A true urgency for global social change
In a connected world, it is unsustainable for a minority to gain dignity and opportunities in some parts of the globe while having to remain in the shadows in others. In the case of LGBTI people, this dichotomy often leads to either migration or despair… or both, as forced migration is rarely a “happy voyage”. It is also becoming increasingly difficult and restricted to the most privileged – those who speak English, that have money or diplomas. As a result, the urgency for social change on LGBTI issues has never been greater.
The Stonewall 50th anniversary’s main takeaway is that we do not have another 50 years to achieve global equality for LGBTI people.
The glass “half full”
Tremendous progress has been achieved in most parts of the World on acceptance of LGBTI people in the past 25 years:
Many governments have decriminalized same-sex activity with India, Angola and Botswana’s rulings making the headlines in 2019;
About 68 of the UN's 193 member countries ban discrimination based on sexual orientation;
28 countries now recognize same-sex marriage;
The Human Rights Council appointed a UN Independent Expert on protection against violence and discrimination based on sexual orientation and gender identity, the Costa Rican Victor Madrigal.
The glass more than “ half empty”
Yet, global progress has been uneven and mostly benefited gay men: only 20 countries ban discrimination based on gender identity and to date, there have been very few initiatives to protect the rights of intersex people. Similarly, one can count the number of lesbians at the top of business on two hands which illustrates the fact that women still bear the brunt of homophobia and misogyny.
LGBTI people are also getting crumbs when it comes to power-sharing and decision making. As of January 2019, there were ten openly gay members out of 535 in the 116th US Congress or 1.8% making it the “gayest Congress” (at least that we know of). at the United Nations, I cannot think of one single openly LGBTI high-ranking official. Openly gay CEOs and board members are also a rarity in the business world: Out Leadership points out that less than 0.3% of Fortune 500 board directors are openly LGBTI.
More importantly, if LGBTI people are not featured in school curriculum – a highly controversial topic as illustrated by the recent fight in British public schools – LGBTI children will continue to be forced to lie to their teachers, parents, and community for their entire childhood. Something which truly amounts to a global public health crisis.
In short, we have only scratched the surface of LGBTI equality.
And it might be getting worse…
Unfortunately, the push back against fundamental human rights values appears to affect disproportionately human rights of LGBTI people with an increase in hate speech (watch Luxembourg’s Prime Minister Xavier Bettel’s inspiring words at the UN last week at an event moderated by Outright’s Jessica stern) as well as a retreat from Governments which historically championed LGBTI rights. Last in First Out.
La Manif Pour Tous (The Protest for Everyone), the French anti-LGBT movement, called for another display of anti-gay sentiment in the streets of Paris this Sunday as it demonstrates against access to reproductive technologies for lesbians. And the number of newly elected Members of the European Parliament (MEPs) who oppose same-sex marriage now stands at around 30 percent. And in the corridors of the UN General Assembly last week, a new emphasis on “traditional values”, and resurgence of conservative narratives was audible.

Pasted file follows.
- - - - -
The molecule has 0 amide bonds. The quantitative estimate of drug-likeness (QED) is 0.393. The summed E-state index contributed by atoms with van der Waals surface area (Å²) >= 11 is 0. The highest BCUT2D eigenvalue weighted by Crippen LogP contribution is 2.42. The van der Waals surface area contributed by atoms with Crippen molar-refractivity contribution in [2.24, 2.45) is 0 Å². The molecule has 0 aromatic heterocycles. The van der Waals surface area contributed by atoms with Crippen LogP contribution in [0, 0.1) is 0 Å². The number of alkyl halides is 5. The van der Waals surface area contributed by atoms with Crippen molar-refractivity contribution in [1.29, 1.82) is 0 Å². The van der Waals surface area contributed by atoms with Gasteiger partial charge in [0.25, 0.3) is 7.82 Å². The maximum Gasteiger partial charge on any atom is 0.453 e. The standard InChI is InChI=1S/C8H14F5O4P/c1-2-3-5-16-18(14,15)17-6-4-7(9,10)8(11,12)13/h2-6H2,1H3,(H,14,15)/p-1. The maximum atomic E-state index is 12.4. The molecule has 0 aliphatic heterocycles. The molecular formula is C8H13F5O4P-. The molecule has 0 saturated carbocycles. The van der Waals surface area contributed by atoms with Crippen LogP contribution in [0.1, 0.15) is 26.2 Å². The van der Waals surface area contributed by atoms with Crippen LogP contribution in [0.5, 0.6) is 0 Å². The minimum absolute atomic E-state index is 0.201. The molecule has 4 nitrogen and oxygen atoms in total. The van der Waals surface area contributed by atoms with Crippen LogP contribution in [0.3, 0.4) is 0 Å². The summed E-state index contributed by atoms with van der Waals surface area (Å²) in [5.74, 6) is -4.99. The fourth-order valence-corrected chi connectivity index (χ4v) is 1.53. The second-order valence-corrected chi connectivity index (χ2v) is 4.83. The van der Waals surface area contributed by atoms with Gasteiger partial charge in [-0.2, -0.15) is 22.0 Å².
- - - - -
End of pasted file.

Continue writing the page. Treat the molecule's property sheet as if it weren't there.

Where do we go from here…
Our ability to replicate some of the change in public attitude we have observed elsewhere and resist the current backlash will depend first on the scale of our financing (Please visit OutRightInternational.org/donate today) but secondly our capacity to innovate. Here are three pointers for our future engagement:
Increase visibility of trans people in all forums: if there is one lesson from past progress on acceptance of gay people, it is that visibility is the cornerstone of social change. With the increased visibility of trans people in our communities, the media and public life, comes awareness and changing attitudes – which is key to securing trans people’s fundamental rights. We should all make a pledge to provide a seat to a trans person when we have the opportunity;
Build bridges with other human rights movements: too often LGBTI issues are disconnected from other key issues such as gender, racial or economic inequalities. Yet, there is growing evidence that homophobia and transphobia are compounded by gender inequality or poverty but also that our struggle shares the same roots. Similarly, there is evidence that other movements benefit from greater acceptance of sexual orientation and gender identity. Finally, many Governments are more receptive to a holistic approach to “inclusion” than LGBTI-specific discussions;
Engage the private sector and other stakeholders: if Governments are stepping away from Human Rights, we might have opportunities to engage other actors which have the potential to pick up where Governments left off. The private sector, religious leaders, civil society are examples of non-traditional actors which can have an important impact on social change. This is what drives my work on engaging corporations on LGBTI issues through the UN Global LGBTI Standards for business.
Complacency is what we must really fear. Today, you cannot tell any longer to a young lesbian in Sousse, Tunisia that she must wait several generations for freedom. LGBTI people cannot wait any longer and deserve to enjoy all human rights on an equal basis with everyone and be treated as full members of the human family, in full respect of their dignity.
Published on October 3, 2019 | OutRight Action International an LGBT human rights organization